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Sanders tells soda tax opponents to stop using his name

FILE - In this May 12, 2016 file photo, Jesus Alonso, center, holds a sign between other volunteers after a news conference announcing that San Francisco backers of a tax on sugary beverages have enough signatures to put the measure on the  ballot. In November 2016, voters in San Francisco and Oakland will consider a penny per ounce tax on sugar laden drinks. (Jeff Chiu / AP)
FILE - In this May 12, 2016 file photo, Jesus Alonso, center, holds a sign between other volunteers after a news conference announcing that San Francisco backers of a tax on sugary beverages have enough signatures to put the measure on the ballot. In November 2016, voters in San Francisco and Oakland will consider a penny per ounce tax on sugar laden drinks. (Jeff Chiu / AP)
By Janie Har Associated Press

SAN FRANCISCO ( – Saying that too much sugar is a serious health problem, U.S. Sen. Bernie Sanders told the soft drink industry to stop using his name in ads fighting proposed soda taxes in the San Francisco Bay Area.

The Vermont senator said in a statement provided Thursday that campaign commercials and mailers implying that he opposes soda tax measures on the Nov. 8 ballot in San Francisco and Oakland are false. Neighboring Albany also has a penny-per-ounce tax measure on its ballot.

“I have not taken any position on those ballot items and I have asked the American Beverage Association to stop using my name in connection with this misleading advertising,” Sanders said in a statement.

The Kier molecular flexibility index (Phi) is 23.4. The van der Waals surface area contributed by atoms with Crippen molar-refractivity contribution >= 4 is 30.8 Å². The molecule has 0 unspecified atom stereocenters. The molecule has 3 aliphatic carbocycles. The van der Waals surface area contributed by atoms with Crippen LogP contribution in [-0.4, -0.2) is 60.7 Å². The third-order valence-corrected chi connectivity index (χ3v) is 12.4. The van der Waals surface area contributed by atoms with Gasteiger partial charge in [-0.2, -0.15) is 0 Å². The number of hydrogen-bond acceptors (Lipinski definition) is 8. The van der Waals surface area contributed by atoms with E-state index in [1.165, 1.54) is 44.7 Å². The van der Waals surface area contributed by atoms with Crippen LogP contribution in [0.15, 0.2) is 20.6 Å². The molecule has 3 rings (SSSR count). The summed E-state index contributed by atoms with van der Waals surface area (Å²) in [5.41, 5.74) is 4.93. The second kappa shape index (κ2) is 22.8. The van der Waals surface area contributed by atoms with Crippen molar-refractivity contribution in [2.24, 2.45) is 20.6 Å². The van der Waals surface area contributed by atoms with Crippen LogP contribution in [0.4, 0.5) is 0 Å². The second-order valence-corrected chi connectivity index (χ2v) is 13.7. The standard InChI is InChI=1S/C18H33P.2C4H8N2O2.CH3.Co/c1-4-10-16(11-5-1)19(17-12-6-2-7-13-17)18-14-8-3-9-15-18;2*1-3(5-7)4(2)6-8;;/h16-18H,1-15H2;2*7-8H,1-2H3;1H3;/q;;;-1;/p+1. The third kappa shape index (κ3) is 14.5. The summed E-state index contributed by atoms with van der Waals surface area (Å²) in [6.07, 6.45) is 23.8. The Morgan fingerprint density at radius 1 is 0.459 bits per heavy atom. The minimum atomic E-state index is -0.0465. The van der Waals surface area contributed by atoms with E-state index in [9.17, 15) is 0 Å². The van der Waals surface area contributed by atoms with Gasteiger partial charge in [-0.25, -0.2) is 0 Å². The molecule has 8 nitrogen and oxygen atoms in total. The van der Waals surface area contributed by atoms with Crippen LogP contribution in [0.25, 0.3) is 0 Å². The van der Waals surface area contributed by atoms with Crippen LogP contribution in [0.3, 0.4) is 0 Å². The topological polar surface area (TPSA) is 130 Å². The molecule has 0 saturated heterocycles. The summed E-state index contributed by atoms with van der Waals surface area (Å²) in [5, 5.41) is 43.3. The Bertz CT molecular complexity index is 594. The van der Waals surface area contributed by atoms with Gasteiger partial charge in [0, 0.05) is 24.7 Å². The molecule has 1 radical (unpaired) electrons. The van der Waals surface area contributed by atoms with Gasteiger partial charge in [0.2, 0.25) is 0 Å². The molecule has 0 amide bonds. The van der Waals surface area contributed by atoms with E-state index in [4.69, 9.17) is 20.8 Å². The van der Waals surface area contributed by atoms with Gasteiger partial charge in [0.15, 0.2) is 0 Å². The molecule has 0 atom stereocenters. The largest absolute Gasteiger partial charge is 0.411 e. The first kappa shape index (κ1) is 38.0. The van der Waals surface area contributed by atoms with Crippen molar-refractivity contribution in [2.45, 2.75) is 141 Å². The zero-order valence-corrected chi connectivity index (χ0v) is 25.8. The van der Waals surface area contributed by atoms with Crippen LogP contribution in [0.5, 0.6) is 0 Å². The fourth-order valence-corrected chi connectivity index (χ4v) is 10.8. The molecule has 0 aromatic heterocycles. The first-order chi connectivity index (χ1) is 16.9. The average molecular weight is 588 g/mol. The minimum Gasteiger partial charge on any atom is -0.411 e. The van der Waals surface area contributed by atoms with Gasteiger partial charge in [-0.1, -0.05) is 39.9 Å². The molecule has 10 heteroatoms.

His Senate campaign noted his objections in a cease-and-desist letter sent to the association on Oct. 10.

Soda tax opponents, funded largely by the beverage association, have gleefully touted Sanders in their campaign against the measures. Sanders opposed a soda tax in Philadelphia, calling it a regressive tax that would hurt poor consumers.

Bay Area opponents say a tax would harm small grocers and customers, and that the money raised could be used for anything by city government. Joe Arellano, a spokesman for the opposition campaigns, did not have an immediate response to Sanders’ statement.

But the news cheered tax proponents.

“We’re very pleased with his action to clarify the record, and I would call on the television stations that are currently running the misleading ads to stop doing so immediately,” said Dr. John Maa, secretary of the San Francisco Medical Society and tax proponent.

Sanders said Thursday that the version of the tax he opposed in Philadelphia was three times higher than those being considered in the Bay Area.

“Excessive sugar consumption is a serious health problem for children and all of us,” he said in his statement. “Every community in our country will determine how best to address this major health crisis.”

The tax on sugary drinks– including sweetened tea, soda, and energy drinks–is on distributors and is not paid by customers who buy the drinks. There is no tax on diet drinks.

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